Since leaving on the seventh I have fn a lot of hours, stayed in Shanghai for a few days, and taken a 16 hour train ride to Jingdezhen Ceramic Institute. 1.5 million people live here in this town. I think that is a normal thing too because there are so many people in China it is just ridiculous. There were miles and miles of twelve story apartments on the train ride. The air and land is very polluted. I am used to it now, but when I first arrived it seemed so bad I felt disgusting when I went outside. This was especially true in Shanghai. We passed loads of factories like Shimano is one that sticks out to me. The people here are very nice and will do almost anything to help you in any situation. I have eaten very well since I have been here too. The food is spicy in this area, and I like it very much. Lots of rice and noodles around and abundant. We were taken to the studio and introduced to the Jingdezhen porcelain. It is probably the hardest clay to work with ever. It is soft like butter and everything collapses. To get it to be tall is quite a challenge. I have made a few tea bowls, and some small jars so far. I have also worked with the "master thrower" who is the man. He is there to show us the best way to use this type of clay and I have worked with him as much as possible. His wheel is on the floor, he does not speak english, and the clay is so soft it is just horrible. I struggle most all of the time. I have messed up 85% of the pieces I am making, but can see improvement from this one day to day. here are some pictures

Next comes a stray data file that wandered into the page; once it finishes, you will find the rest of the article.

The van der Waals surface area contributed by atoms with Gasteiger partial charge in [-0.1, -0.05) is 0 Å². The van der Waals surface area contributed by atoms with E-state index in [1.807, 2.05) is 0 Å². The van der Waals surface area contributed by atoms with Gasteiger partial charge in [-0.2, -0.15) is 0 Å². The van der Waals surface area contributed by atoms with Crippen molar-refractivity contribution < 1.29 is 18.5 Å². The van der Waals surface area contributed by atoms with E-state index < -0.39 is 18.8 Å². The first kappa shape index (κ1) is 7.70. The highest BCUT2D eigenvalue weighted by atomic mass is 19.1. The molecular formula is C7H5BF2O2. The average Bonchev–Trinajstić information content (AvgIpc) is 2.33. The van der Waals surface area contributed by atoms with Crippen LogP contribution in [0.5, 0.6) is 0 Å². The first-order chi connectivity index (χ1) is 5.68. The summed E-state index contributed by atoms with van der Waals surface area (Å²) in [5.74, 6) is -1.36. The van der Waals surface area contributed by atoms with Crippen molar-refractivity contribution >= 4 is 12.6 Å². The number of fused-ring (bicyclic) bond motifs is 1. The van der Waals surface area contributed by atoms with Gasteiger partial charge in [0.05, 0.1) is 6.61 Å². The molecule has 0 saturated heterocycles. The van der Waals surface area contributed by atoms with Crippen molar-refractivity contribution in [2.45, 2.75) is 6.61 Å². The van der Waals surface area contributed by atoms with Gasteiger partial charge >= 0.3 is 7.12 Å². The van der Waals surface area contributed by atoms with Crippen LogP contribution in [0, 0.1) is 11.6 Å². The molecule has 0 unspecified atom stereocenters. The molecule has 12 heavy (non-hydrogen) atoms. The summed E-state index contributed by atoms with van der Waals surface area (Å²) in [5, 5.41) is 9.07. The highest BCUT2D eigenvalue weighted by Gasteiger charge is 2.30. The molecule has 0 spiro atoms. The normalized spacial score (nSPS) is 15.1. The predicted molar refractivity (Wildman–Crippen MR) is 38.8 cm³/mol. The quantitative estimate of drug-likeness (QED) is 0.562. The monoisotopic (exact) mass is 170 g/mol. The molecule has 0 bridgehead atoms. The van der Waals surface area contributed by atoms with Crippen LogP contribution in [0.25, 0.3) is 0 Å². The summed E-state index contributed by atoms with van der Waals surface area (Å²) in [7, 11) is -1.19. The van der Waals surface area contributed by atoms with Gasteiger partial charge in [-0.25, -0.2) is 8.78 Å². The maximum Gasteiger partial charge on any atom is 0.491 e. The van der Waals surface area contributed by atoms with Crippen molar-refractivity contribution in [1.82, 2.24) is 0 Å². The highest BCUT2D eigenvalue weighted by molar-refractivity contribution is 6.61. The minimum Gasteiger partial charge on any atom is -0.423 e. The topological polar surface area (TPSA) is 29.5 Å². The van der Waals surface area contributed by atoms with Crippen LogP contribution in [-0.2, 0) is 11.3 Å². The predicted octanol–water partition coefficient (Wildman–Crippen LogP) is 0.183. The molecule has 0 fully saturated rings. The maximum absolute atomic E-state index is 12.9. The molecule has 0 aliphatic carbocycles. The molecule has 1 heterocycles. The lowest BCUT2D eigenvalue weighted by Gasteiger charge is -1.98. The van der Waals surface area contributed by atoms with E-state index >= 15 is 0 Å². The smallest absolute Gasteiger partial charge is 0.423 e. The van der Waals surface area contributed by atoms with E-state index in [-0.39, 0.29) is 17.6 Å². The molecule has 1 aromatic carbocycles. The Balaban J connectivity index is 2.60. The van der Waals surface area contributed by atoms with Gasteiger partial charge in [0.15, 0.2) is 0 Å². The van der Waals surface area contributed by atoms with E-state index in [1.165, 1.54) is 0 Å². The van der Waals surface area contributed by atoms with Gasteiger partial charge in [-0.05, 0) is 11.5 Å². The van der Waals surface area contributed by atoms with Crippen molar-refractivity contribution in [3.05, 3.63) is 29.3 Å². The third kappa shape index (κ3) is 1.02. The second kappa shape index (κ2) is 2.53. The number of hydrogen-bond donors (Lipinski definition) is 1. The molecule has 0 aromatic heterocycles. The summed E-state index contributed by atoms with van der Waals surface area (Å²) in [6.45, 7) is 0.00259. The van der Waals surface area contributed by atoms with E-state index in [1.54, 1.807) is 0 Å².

I have been a potter for seven years, and am currently a potters apprentice for Master Potter Mark Hewitt. I make pottery that is about traditions living within the state of North Carolina. That is what the basis of this blog is about, but it also flies directly into some other areas of my life bc some people get bored when I geek out on pottery. Please refer to my interests for roundness.